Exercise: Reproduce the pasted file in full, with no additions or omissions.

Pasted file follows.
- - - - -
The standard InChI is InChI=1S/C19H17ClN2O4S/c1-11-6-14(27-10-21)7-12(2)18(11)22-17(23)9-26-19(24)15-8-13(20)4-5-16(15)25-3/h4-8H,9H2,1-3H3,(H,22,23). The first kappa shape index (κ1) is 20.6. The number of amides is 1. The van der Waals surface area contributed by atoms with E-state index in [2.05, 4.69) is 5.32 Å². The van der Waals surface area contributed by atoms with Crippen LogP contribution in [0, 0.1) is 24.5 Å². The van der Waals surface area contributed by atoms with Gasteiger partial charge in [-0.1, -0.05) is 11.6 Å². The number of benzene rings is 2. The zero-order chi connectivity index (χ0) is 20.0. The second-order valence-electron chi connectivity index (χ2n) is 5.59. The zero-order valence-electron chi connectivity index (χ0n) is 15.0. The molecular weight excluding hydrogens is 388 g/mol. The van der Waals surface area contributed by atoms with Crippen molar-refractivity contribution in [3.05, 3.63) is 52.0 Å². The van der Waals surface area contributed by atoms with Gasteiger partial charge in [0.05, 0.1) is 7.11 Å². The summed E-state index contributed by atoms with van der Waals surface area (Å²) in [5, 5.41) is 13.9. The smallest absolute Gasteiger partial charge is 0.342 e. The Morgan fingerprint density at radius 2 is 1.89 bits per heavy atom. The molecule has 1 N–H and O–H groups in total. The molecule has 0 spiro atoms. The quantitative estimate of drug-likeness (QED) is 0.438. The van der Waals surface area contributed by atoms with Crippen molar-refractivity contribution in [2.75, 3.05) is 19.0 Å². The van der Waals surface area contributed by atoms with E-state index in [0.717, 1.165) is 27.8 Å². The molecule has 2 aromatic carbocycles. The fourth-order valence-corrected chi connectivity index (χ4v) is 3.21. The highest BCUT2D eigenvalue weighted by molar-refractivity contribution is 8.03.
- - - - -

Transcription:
The standard InChI is InChI=1S/C19H17ClN2O4S/c1-11-6-14(27-10-21)7-12(2)18(11)22-17(23)9-26-19(24)15-8-13(20)4-5-16(15)25-3/h4-8H,9H2,1-3H3,(H,22,23). The first kappa shape index (κ1) is 20.6. The number of amides is 1. The van der Waals surface area contributed by atoms with E-state index in [2.05, 4.69) is 5.32 Å². The van der Waals surface area contributed by atoms with Crippen LogP contribution in [0, 0.1) is 24.5 Å². The van der Waals surface area contributed by atoms with Gasteiger partial charge in [-0.1, -0.05) is 11.6 Å². The number of benzene rings is 2. The zero-order chi connectivity index (χ0) is 20.0. The second-order valence-electron chi connectivity index (χ2n) is 5.59. The zero-order valence-electron chi connectivity index (χ0n) is 15.0. The molecular weight excluding hydrogens is 388 g/mol. The van der Waals surface area contributed by atoms with Crippen molar-refractivity contribution in [3.05, 3.63) is 52.0 Å². The van der Waals surface area contributed by atoms with Gasteiger partial charge in [0.05, 0.1) is 7.11 Å². The summed E-state index contributed by atoms with van der Waals surface area (Å²) in [5, 5.41) is 13.9. The smallest absolute Gasteiger partial charge is 0.342 e. The Morgan fingerprint density at radius 2 is 1.89 bits per heavy atom. The molecule has 1 N–H and O–H groups in total. The molecule has 0 spiro atoms. The quantitative estimate of drug-likeness (QED) is 0.438. The van der Waals surface area contributed by atoms with Crippen molar-refractivity contribution in [2.75, 3.05) is 19.0 Å². The van der Waals surface area contributed by atoms with E-state index in [0.717, 1.165) is 27.8 Å². The molecule has 2 aromatic carbocycles. The fourth-order valence-corrected chi connectivity index (χ4v) is 3.21. The highest BCUT2D eigenvalue weighted by molar-refractivity contribution is 8.03.